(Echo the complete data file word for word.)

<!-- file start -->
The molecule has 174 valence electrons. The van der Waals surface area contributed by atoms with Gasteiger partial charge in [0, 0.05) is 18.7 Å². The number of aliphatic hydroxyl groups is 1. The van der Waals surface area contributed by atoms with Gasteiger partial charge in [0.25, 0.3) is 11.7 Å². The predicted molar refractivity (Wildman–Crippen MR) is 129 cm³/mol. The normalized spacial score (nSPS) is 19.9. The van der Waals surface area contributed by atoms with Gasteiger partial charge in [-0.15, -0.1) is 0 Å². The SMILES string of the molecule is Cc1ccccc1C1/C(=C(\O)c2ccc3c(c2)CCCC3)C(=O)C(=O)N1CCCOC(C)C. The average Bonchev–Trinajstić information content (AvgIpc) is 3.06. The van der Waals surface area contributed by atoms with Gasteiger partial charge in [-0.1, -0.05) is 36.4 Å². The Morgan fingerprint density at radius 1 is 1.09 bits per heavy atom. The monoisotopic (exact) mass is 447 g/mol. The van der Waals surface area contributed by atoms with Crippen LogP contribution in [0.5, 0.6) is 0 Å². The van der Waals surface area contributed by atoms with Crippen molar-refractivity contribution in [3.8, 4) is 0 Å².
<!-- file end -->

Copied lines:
The molecule has 174 valence electrons. The van der Waals surface area contributed by atoms with Gasteiger partial charge in [0, 0.05) is 18.7 Å². The number of aliphatic hydroxyl groups is 1. The van der Waals surface area contributed by atoms with Gasteiger partial charge in [0.25, 0.3) is 11.7 Å². The predicted molar refractivity (Wildman–Crippen MR) is 129 cm³/mol. The normalized spacial score (nSPS) is 19.9. The van der Waals surface area contributed by atoms with Gasteiger partial charge in [-0.15, -0.1) is 0 Å². The SMILES string of the molecule is Cc1ccccc1C1/C(=C(\O)c2ccc3c(c2)CCCC3)C(=O)C(=O)N1CCCOC(C)C. The average Bonchev–Trinajstić information content (AvgIpc) is 3.06. The van der Waals surface area contributed by atoms with Gasteiger partial charge in [-0.1, -0.05) is 36.4 Å². The Morgan fingerprint density at radius 1 is 1.09 bits per heavy atom. The monoisotopic (exact) mass is 447 g/mol. The van der Waals surface area contributed by atoms with Crippen LogP contribution in [0.5, 0.6) is 0 Å². The van der Waals surface area contributed by atoms with Crippen molar-refractivity contribution in [3.8, 4) is 0 Å².